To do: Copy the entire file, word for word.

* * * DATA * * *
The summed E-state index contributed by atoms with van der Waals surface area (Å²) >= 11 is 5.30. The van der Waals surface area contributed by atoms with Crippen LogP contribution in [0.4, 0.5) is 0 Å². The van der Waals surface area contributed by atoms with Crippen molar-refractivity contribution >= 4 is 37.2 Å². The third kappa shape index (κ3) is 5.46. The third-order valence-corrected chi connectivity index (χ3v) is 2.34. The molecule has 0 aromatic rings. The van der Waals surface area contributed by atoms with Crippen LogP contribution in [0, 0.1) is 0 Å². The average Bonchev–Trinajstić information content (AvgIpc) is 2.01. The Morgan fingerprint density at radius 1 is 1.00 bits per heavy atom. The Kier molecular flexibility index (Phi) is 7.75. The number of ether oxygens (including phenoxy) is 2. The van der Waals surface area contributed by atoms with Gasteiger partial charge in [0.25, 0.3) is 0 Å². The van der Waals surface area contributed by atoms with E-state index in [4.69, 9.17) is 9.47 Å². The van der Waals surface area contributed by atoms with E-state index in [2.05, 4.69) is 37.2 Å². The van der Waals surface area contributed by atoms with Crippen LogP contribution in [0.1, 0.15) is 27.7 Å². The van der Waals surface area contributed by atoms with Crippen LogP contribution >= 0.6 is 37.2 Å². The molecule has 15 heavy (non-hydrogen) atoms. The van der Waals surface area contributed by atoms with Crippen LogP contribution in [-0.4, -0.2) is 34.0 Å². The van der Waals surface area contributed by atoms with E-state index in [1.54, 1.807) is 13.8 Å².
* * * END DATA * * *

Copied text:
The summed E-state index contributed by atoms with van der Waals surface area (Å²) >= 11 is 5.30. The van der Waals surface area contributed by atoms with Crippen LogP contribution in [0.4, 0.5) is 0 Å². The van der Waals surface area contributed by atoms with Crippen molar-refractivity contribution >= 4 is 37.2 Å². The third kappa shape index (κ3) is 5.46. The third-order valence-corrected chi connectivity index (χ3v) is 2.34. The molecule has 0 aromatic rings. The van der Waals surface area contributed by atoms with Crippen LogP contribution in [0, 0.1) is 0 Å². The average Bonchev–Trinajstić information content (AvgIpc) is 2.01. The Morgan fingerprint density at radius 1 is 1.00 bits per heavy atom. The Kier molecular flexibility index (Phi) is 7.75. The number of ether oxygens (including phenoxy) is 2. The van der Waals surface area contributed by atoms with Gasteiger partial charge in [0.25, 0.3) is 0 Å². The van der Waals surface area contributed by atoms with E-state index in [4.69, 9.17) is 9.47 Å². The van der Waals surface area contributed by atoms with E-state index in [2.05, 4.69) is 37.2 Å². The van der Waals surface area contributed by atoms with Crippen LogP contribution in [0.1, 0.15) is 27.7 Å². The van der Waals surface area contributed by atoms with Crippen LogP contribution >= 0.6 is 37.2 Å². The molecule has 15 heavy (non-hydrogen) atoms. The van der Waals surface area contributed by atoms with Crippen LogP contribution in [-0.4, -0.2) is 34.0 Å². The van der Waals surface area contributed by atoms with E-state index in [1.54, 1.807) is 13.8 Å².